Five treason charges await Musharraf

Updated 13 Dec 2013


Former military ruler General (retd) Pervez Musharraf. — File photo
Former military ruler General (retd) Pervez Musharraf. — File photo

ISLAMABAD: In the first move of its kind in the country’s history, the federal government brought on Thursday five charges of high treason against former president retired Gen Pervez Musharraf for his trial in a special court.

An 11-page complaint (No 1 of 2013) was submitted by Interior Secretary Shahid Khan to Abdul Ghani Soomro, registrar of the special court constituted under the Criminal Law Amendment (Special Court) Act 1976, Islamabad, for trial of the former military ruler under Article 6 of the Constitution, read with Section 3 of the High Treason (Punishment) Act 1973 and Section 5 of the Criminal Law Amendment (Special Court Act) 1976.

The government also submitted a list of prosecution witnesses. They are: M. Siraj, deputy secretary of the cabinet division; Mohammad Khalid Qureshi, additional director general of the Federal Investigation Agency; Maqsoodul Hassan, director FIA; Hussain Asghar, director FIA; Taj Umar Khan, deputy solicitor in the law and justice ministry; Talib Hussain of PTV News; Kaleeem Shehzad, section officer of the cabinet division; and Khalid Rasool, FIA inspector.

The government had on Nov 19 constituted the three-judge special court comprising Justice Faisal Arab of the Sindh High Court, Justice Syeda Tahira Safdar of the Balochistan High Court and Justice Yawar Ali of the Lahore High Court.

The documents filed in the court include copies of notifications which made judges of the Supreme Court and high courts dysfunctional in pursuance of proclamation of emergency on Nov 3, 2007, orders for appointment of judges on Nov 3 and 12, 2007, Oath of Office (Judges) Order 2007, Proclamation (of emergency) Order, Provisional Constitution Order of Nov 3 and repealing of the same on Dec 15, 2007, and proclamation of emergency signed by Gen Musharraf as Chief of Army Staff and its endorsement by then cabinet secretary Syed Masood Alam Rizvi.

The interior ministry collected the documents from the law and justice ministry, human rights and cabinet divisions, Printing Corporation of Pakistan and PTV.

“The trial will be quick and swift and even if a challenge is filed in the Supreme Court against the holding of the case I will request the court to defer all such petitions and let me complete the prosecution of Gen Musharraf in 10 days,” said a confident Akram Sheikh who is leading the prosecution team.

According to legal observers, after the filing of the complaint a copy of the reference will be supplied to the defence side led by eminent lawyer Sharifuddin Pirzada within seven days. And after preliminary hearing notices will also be issued to Gen Musharraf to appear before the special court within a week.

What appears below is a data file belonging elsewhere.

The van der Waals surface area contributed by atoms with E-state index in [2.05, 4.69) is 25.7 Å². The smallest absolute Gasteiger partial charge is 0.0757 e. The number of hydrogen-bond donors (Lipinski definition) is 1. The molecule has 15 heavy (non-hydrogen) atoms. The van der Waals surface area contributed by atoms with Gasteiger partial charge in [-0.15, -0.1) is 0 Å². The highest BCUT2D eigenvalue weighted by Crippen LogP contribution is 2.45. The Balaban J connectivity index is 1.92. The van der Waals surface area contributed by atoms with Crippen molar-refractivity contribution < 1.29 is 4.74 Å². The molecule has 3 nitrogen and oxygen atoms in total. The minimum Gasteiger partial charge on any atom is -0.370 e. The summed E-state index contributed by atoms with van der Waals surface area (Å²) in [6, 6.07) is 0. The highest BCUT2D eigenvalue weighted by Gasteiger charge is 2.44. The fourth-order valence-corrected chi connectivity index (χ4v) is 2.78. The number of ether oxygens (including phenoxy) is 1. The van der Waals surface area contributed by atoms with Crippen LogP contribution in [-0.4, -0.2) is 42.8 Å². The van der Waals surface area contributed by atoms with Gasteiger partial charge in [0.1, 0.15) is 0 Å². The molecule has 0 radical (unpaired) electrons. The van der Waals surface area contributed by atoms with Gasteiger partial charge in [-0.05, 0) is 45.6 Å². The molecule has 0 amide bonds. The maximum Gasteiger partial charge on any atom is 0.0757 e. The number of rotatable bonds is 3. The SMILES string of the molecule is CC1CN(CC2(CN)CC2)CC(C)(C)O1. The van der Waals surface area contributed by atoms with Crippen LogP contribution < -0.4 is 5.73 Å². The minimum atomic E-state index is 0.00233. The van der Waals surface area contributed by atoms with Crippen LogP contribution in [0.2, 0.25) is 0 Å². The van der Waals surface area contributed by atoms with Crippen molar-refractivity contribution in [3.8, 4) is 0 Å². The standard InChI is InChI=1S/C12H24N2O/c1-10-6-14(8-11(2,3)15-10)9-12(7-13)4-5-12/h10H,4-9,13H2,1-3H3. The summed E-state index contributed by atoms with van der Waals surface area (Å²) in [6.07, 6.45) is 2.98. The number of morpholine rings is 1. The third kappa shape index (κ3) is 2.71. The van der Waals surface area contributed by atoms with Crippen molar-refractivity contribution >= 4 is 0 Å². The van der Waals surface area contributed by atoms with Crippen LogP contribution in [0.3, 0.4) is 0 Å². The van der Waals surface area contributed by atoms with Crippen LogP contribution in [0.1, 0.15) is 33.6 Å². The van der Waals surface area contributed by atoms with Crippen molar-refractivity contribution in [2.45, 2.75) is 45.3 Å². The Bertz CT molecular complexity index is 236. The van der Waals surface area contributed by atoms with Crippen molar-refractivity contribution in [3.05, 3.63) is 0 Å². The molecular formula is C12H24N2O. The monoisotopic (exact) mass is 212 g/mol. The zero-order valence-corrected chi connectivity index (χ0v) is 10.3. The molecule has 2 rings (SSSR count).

The special court’s registrar said the proposal to hold the trial in the National Library Auditorium, adjacent to the Prime Minister’s Secretariat, was under consideration, but added that the court would also use the premises of the Federal Shariat Court (FSC).

The government has sought Gen Musharraf’s trial under five charges, the first suggesting that Gen Musharraf as Chief of the Army Staff issued a proclamation of emergency order on Nov 3, 2007, which unconstitutionally and unlawfully held the constitution in abeyance. Thus he subverted the constitution and committed the offence of high treason punishable under section 2 of the High Treason (Punishment) Act 1973, which is within the jurisdiction of the special court established under Section 4 of the Criminal Law Amendment (Special Courts) Act 1976.

Secondly, he issued the Provisional Constitution Order No 1 of 2007, which unconstitutionally and unlawfully empowered the president to amend the constitution from time to time. He also suspended the fundamental rights enshrined in Articles 9, 10, 15, 16, 17, 19 and 25 of the Constitution, subverted the constitution and thus committed the offence of high treason.

Thirdly, Gen Musharraf as president of the country issued the Oath of Office (Judges) Order 2007 whereby an oath was unconstitutionally and unlawfully introduced in the Schedule which required a judge to abide by the provisions of the proclamation of emergency to perform acts and functions in accordance thereof. The order resulted in removal of a number of judges of the superior courts, including then Chief Justice Iftikhar Muhammad Chaudhry. Thus Gen Musharraf committed the offence of high treason.

Fourthly, he issued the Constitution (Amendment) Order 2007 whereby Articles 175, 186-A, 198, 218, 270B and 270C were unconstitutionally and unlawfully amended and Article 270AAA was added to the constitution, which was later removed through the 18th Amendment. Thus he subverted the constitution and committed the offence of high treason.

And fifthly, Gen Musharraf issued the Constitution (Second Amendment) Order 2007 whereby the constitution was unconstitutionally and unlawfully amended and, thereby, he subverted the constitution and committed the offence of high treason.

“These criminal acts of subversion of the constitution constituting high treason were personal acts of Musharraf for the purposes of his personal aggrandisement and a consequential vendetta,” the complaint said.

At no point of time did parliament validate or indemnify these treasonous acts of subversion and abrogation of the constitution, it said, adding that sufficient material was available on record which called for prosecution of Gen Musharraf for the offences of high treason.